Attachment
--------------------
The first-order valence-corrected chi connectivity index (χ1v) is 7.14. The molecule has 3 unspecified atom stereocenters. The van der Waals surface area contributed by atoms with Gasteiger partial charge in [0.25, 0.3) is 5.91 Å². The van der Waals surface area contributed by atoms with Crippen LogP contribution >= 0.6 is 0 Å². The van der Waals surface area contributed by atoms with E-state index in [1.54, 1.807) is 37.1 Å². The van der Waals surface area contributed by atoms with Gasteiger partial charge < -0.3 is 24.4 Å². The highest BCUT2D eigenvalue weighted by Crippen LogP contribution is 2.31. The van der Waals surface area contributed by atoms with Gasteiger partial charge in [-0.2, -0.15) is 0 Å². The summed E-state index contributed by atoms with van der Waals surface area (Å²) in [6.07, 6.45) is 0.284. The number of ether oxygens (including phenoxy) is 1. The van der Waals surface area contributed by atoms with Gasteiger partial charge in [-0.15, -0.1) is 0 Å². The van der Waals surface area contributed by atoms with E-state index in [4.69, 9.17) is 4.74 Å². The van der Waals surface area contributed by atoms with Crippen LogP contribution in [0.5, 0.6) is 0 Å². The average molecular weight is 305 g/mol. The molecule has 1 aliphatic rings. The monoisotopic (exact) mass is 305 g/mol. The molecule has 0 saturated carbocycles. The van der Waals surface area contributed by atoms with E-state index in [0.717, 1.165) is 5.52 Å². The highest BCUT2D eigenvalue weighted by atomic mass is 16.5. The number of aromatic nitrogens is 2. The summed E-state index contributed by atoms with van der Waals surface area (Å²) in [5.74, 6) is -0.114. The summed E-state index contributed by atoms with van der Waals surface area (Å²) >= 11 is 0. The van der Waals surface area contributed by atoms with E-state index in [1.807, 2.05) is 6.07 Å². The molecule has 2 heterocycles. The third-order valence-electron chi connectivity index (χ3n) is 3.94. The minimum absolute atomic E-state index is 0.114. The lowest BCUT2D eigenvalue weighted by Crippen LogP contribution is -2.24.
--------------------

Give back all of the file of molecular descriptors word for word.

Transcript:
The first-order valence-corrected chi connectivity index (χ1v) is 7.14. The molecule has 3 unspecified atom stereocenters. The van der Waals surface area contributed by atoms with Gasteiger partial charge in [0.25, 0.3) is 5.91 Å². The van der Waals surface area contributed by atoms with Crippen LogP contribution >= 0.6 is 0 Å². The van der Waals surface area contributed by atoms with E-state index in [1.54, 1.807) is 37.1 Å². The van der Waals surface area contributed by atoms with Gasteiger partial charge < -0.3 is 24.4 Å². The highest BCUT2D eigenvalue weighted by Crippen LogP contribution is 2.31. The van der Waals surface area contributed by atoms with Gasteiger partial charge in [-0.2, -0.15) is 0 Å². The summed E-state index contributed by atoms with van der Waals surface area (Å²) in [6.07, 6.45) is 0.284. The number of ether oxygens (including phenoxy) is 1. The van der Waals surface area contributed by atoms with Gasteiger partial charge in [-0.15, -0.1) is 0 Å². The van der Waals surface area contributed by atoms with E-state index in [4.69, 9.17) is 4.74 Å². The van der Waals surface area contributed by atoms with Crippen LogP contribution in [0.5, 0.6) is 0 Å². The average molecular weight is 305 g/mol. The molecule has 1 aliphatic rings. The monoisotopic (exact) mass is 305 g/mol. The molecule has 0 saturated carbocycles. The van der Waals surface area contributed by atoms with E-state index in [0.717, 1.165) is 5.52 Å². The highest BCUT2D eigenvalue weighted by atomic mass is 16.5. The number of aromatic nitrogens is 2. The summed E-state index contributed by atoms with van der Waals surface area (Å²) in [5.74, 6) is -0.114. The summed E-state index contributed by atoms with van der Waals surface area (Å²) >= 11 is 0. The van der Waals surface area contributed by atoms with E-state index in [1.807, 2.05) is 6.07 Å². The molecule has 2 heterocycles. The third-order valence-electron chi connectivity index (χ3n) is 3.94. The minimum absolute atomic E-state index is 0.114. The lowest BCUT2D eigenvalue weighted by Crippen LogP contribution is -2.24.